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JAN 12th 2018
Silicon.co.uk

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How To Fix Windows Registry Issues That Halt Microsoft Security Updates

ANALYSIS: Microsoft is halting all security updates on Windows systems with badly-behaved antivirus products. But you can fix this problem

When I wrote on Jan. 5 about ways to protect your computers from exploits related to two processor issues called Spectre and Meltdown, I mentioned that Microsoft had released Windows Update patches that would be applied either immediately or on the normal Patch Tuesday, Jan. 9.

As it turns out, not every Windows user received the updates because the antivirus software they’re using was incompatible with the update.

What most people didn’t know is that the incompatibility would ensure that they never received an update, ever. The problem is rooted in the behavior of a few AV products that make unsupported calls to the Windows kernel memory.


JAN 12th 2018
The Register

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Next; tech; meltdown..? Mandatory; semicolons; in; JavaScript; mulled;

Punctuation-averse devs, you're coding it wrong

In what non-technical people might take as an attempt to outdo the absurdity of the tabs vs. spaces debate that continues to divide programmers, the TC39 technical group that advises the development of ECMAScript - the specification from which JavaScript is implemented - has proposed telling web developers to terminate statements and declarations with semicolons.

Semicolons help separate JavaScript statements from one another.

A great many JavaScript developers already pepper their code with semicolons, but they often don't have to, even though semicolons are required in most cases by the ECMAScript specification.


JAN 12th 2018
SC Magazine

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Hackers could get certificates for domains they don't own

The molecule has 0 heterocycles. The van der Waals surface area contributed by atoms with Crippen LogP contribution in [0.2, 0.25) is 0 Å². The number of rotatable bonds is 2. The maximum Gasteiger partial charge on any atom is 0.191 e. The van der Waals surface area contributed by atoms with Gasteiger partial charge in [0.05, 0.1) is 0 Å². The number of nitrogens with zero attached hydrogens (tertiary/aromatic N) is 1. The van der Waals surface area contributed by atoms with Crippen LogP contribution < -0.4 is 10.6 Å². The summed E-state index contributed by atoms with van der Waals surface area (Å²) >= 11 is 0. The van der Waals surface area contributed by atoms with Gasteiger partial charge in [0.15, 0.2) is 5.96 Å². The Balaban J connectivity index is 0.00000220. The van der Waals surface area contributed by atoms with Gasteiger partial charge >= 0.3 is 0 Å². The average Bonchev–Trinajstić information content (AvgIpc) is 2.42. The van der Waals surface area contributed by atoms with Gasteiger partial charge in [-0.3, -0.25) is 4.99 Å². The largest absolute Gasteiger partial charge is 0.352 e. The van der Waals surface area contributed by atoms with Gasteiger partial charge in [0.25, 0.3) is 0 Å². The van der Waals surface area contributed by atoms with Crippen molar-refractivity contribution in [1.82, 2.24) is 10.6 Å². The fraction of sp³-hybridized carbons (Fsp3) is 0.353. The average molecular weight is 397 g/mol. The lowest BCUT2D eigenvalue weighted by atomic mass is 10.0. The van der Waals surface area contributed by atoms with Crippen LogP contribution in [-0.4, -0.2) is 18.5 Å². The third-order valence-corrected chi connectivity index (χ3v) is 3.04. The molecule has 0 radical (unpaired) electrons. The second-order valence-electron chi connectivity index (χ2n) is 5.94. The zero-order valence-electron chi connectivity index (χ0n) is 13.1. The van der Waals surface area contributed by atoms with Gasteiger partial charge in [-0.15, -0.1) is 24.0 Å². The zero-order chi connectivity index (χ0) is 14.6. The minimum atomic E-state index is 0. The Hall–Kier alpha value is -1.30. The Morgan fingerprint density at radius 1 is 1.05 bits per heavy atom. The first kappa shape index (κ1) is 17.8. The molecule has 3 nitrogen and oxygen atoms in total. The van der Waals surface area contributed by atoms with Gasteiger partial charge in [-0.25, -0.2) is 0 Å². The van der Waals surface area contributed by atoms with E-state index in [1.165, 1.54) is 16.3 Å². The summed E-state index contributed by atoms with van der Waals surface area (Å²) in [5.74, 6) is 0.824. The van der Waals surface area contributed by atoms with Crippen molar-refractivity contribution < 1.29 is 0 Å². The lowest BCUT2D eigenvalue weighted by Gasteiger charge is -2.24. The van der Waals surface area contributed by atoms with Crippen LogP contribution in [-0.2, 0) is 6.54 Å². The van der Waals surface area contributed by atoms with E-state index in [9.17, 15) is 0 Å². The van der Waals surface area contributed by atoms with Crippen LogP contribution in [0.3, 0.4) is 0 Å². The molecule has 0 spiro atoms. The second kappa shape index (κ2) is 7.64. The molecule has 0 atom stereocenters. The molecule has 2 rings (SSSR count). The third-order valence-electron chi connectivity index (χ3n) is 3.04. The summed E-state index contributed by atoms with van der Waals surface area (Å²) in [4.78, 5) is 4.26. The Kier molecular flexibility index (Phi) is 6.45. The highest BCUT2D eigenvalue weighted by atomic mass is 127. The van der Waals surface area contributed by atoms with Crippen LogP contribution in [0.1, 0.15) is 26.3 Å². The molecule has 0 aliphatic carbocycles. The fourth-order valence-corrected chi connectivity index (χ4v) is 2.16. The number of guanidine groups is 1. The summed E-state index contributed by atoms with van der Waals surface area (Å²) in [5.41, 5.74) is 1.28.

Certificate authority Let's Encrypt has disabled TLS-SNI-01 validation on its service. Through the vulnerability, a hacker could have requested certificates for domains that were not theirs.

TLS certificates are used to set up an encrypted connection between websites and visitors. Let's Encrypt, which issues free TLS certificates, has several ways to check whether the applicant for a certificate is also the owner of the corresponding domain. One of these methods is the "ACME TLS-SNI-01" validation, where communication between the server of the specified domain and the server of Let's Encrypt takes place. In this way, Let's Encrypt validates that it is a legitimate application.

According to a posting by Let's Encrypt, it had report from Frans Rosén of Detectify outlining a method of exploiting some shared hosting infrastructures to obtain certificates for domains he did not control, by making use of the ACME TLS-SNI-01 challenge type.

 


JAN 12th 2018
Silicon.co.uk

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Mark Zuckerberg Promises Major Shakeup Of Facebook Newsfeed

More personal posts and less commercial content will be promoted on users' Facebook Newsfeed, CEO says

Facebook is to undertake a major shakeup of its newsfeed after concern that public content (i.e. adverts and clickbait from businesses, brands and media) is crowding out people's personal moments.

The significant change was announced by CEO Mark Zuckerberg on his Facebook page, and is part of his effort to ensure that people's time on Facebook “is time well spent,”

It comes after Zuckerberg recently vowed to “fix” Facebook in 2018, and he pledged to protect users from abuse.


JAN 8th 2018
The Register

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Smartphones' security enhancements just make them more dangerous